In this article by Scott Lewis for Voice of San Diego, it was revealed that the presentation made by San Diego to NFL Vice President Eric Grubman relied on polling to prove that voters in San Diego would be willing approve the use of public money to build a stadium to replace Qualcomm Stadium.
According to the article:
The poll showed that 51% of respondents would support a government investment in a new stadium if it comprised one-third of a $1 billion or so facility. The support jumped higher when people were told it would not include a tax increase.
Well, that punches a ginormous hole in the Chargers' narrative: San Diego can't get anything done, therefore they HAVE to go to Los Angeles.
So, what are the Chargers doing about this?
According to the article, another group of pollsters have started gathering information from San Diegans in the past week, asking pointedly whether or not they would be inclined to support a new stadium financed using General Funds from the City and/or County.
In the article, Lewis asked Chargers' Special Counsel Mark Fabiani whether or not the team was behind the polling:
"In the past, we haven't commented on reports that the Chargers have a poll in the field (and we have done a great many polls over the past 14 years of this effort)."
- Chargers' Special Counsel Mark Fabiani via email to Voice of San Diego 8/6/15
I choose to accept (as Lewis does) that Fabiani's non-denial constitutes an implicit admission. The Chargers are conducting polling in San Diego.
What Does This Mean?
Remember the Chargers' narrative: San Diego can't get anything done, therefore they HAVE to go to Los Angeles.
What they're attempting to do with this polling is counter the City's argument that voters will support a plan using money from the General Fund. For whatever other flaws the plan had, the final report issued by the Citizen's Stadium Advisory Group (CSAG) went as far as possible to avoid committing money from the General Fund of either the City or County (the combined total they estimated in their report was $242 million, split evenly).
However, since the City's expedited Environmental Impact Report (EIR) precludes any additional development of the Qualcomm site, beyond replacing Qualcomm with a modern facility, that means that the City and County will have to come up with another $150 million - $225 million.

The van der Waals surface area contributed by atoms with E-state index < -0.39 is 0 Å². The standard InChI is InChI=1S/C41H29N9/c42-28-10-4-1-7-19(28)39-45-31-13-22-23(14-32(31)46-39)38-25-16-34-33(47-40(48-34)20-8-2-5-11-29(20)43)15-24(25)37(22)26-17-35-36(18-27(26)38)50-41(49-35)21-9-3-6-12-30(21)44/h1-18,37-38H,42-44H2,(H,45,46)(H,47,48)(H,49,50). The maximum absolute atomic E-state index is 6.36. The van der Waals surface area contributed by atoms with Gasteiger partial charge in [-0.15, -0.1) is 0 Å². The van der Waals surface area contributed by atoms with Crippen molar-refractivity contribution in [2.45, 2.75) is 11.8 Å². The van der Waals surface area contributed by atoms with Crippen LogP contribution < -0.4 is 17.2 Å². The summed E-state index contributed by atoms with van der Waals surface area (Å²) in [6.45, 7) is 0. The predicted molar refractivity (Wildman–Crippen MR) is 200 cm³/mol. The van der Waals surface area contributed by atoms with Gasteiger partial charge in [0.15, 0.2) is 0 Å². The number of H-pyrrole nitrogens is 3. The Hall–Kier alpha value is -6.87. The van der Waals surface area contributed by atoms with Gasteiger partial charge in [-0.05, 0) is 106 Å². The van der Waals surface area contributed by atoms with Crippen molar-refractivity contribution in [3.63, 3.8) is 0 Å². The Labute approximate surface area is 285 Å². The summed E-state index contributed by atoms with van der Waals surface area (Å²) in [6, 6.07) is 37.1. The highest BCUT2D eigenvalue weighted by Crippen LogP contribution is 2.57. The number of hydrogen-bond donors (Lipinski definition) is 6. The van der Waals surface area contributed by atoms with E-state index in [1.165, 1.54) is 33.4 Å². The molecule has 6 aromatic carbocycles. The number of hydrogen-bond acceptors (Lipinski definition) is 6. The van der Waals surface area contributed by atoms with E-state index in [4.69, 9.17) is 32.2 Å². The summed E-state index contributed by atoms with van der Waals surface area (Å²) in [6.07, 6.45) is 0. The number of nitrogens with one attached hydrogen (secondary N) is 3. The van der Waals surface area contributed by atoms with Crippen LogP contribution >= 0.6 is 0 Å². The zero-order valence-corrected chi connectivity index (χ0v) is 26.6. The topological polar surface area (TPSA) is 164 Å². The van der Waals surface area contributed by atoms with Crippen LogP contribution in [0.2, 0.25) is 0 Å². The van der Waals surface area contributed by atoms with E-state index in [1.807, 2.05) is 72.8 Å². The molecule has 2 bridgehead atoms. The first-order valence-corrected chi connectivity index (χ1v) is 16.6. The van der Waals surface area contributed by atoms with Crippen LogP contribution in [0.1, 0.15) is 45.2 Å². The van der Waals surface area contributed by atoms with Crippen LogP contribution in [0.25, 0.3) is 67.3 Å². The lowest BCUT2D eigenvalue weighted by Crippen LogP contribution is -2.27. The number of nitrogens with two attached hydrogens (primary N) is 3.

The City hasn't released its plan yet, but I'd guess it looks something like this:
- $300 million from the Chargers.
- $200 million from the NFL (via the G4 Stadium Loan Program).
- $60 million from Personal Seat Licenses (with the other $60 million going to the team, tax free).
Total: $560 million
This leaves approximately $500 - $700 million to come from public sources.
- As was indicated last week, the City has up to $700 million accessible via Revenue Bonds.
- There's also the speculated sale of the Sports Arena site, which could bring in another $150 million - $200 million.
However, as I said back in May, and more recently, the Chargers are not going to engage with any plan in San Diego. The Chargers have committed themselves to the Carson project for 2015, and will not engage in any attempts in San Diego until that plan is no longer viable.
They certainly aren't going to engage in a plan which they think is legally dubious, in terms of complying with the California Environmental Quality Act (CEQA). And as was reported recently, the team has to be on-board by September 11th this year, in order for the City's planned vote in January 2016 to take place.
Any attempt by the Chargers to reach a deal in San Diego ruins their narrative, and therefore weakens their position in Los Angeles.
Therefore, in the interests of advancing their interests in Los Angeles, the Chargers are "counter-polling" in an attempt to show the NFL that San Diego voters will not support the plan put forward by the City.
This allows the Chargers to refuse to participate in an effort they don't believe could be successful, and therefore they won't be held responsible by the NFL for torpedoing a viable plan.
Furthermore, all the Chargers have to do is stall until September 11th to make a stadium deal in San Diego impossible before the NFL makes its decision on Los Angeles.
If the deal isn't viable from the team's and NFL's standpoint, and it's too late to do anything in 2015 (or early 2016), then the Chargers are hoping the NFL will agree with them: They have go to Los Angeles.